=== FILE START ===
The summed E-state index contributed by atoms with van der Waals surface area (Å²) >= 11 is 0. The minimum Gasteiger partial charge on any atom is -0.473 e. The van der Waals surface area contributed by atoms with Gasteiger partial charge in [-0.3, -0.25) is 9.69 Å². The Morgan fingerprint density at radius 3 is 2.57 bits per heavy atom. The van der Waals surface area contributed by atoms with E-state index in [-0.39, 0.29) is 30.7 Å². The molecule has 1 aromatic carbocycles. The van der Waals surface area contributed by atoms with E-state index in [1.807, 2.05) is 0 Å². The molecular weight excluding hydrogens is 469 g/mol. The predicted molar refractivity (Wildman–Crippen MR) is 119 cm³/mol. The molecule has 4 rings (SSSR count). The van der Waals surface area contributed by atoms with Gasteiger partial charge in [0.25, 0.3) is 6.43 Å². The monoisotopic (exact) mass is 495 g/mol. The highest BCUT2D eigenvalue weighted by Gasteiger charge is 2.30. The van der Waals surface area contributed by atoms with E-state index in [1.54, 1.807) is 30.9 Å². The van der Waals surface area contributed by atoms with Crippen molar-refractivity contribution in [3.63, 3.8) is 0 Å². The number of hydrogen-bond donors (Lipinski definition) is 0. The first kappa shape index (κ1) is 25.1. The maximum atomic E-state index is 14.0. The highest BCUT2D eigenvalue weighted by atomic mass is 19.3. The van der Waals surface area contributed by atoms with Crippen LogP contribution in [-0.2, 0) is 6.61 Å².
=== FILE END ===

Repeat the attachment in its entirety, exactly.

The summed E-state index contributed by atoms with van der Waals surface area (Å²) >= 11 is 0. The minimum Gasteiger partial charge on any atom is -0.473 e. The van der Waals surface area contributed by atoms with Gasteiger partial charge in [-0.3, -0.25) is 9.69 Å². The Morgan fingerprint density at radius 3 is 2.57 bits per heavy atom. The van der Waals surface area contributed by atoms with E-state index in [-0.39, 0.29) is 30.7 Å². The molecule has 1 aromatic carbocycles. The van der Waals surface area contributed by atoms with E-state index in [1.807, 2.05) is 0 Å². The molecular weight excluding hydrogens is 469 g/mol. The predicted molar refractivity (Wildman–Crippen MR) is 119 cm³/mol. The molecule has 4 rings (SSSR count). The van der Waals surface area contributed by atoms with Gasteiger partial charge in [0.25, 0.3) is 6.43 Å². The monoisotopic (exact) mass is 495 g/mol. The highest BCUT2D eigenvalue weighted by Gasteiger charge is 2.30. The van der Waals surface area contributed by atoms with E-state index in [1.54, 1.807) is 30.9 Å². The van der Waals surface area contributed by atoms with Crippen molar-refractivity contribution in [3.63, 3.8) is 0 Å². The number of hydrogen-bond donors (Lipinski definition) is 0. The first kappa shape index (κ1) is 25.1. The maximum atomic E-state index is 14.0. The highest BCUT2D eigenvalue weighted by atomic mass is 19.3. The van der Waals surface area contributed by atoms with Crippen LogP contribution in [-0.2, 0) is 6.61 Å².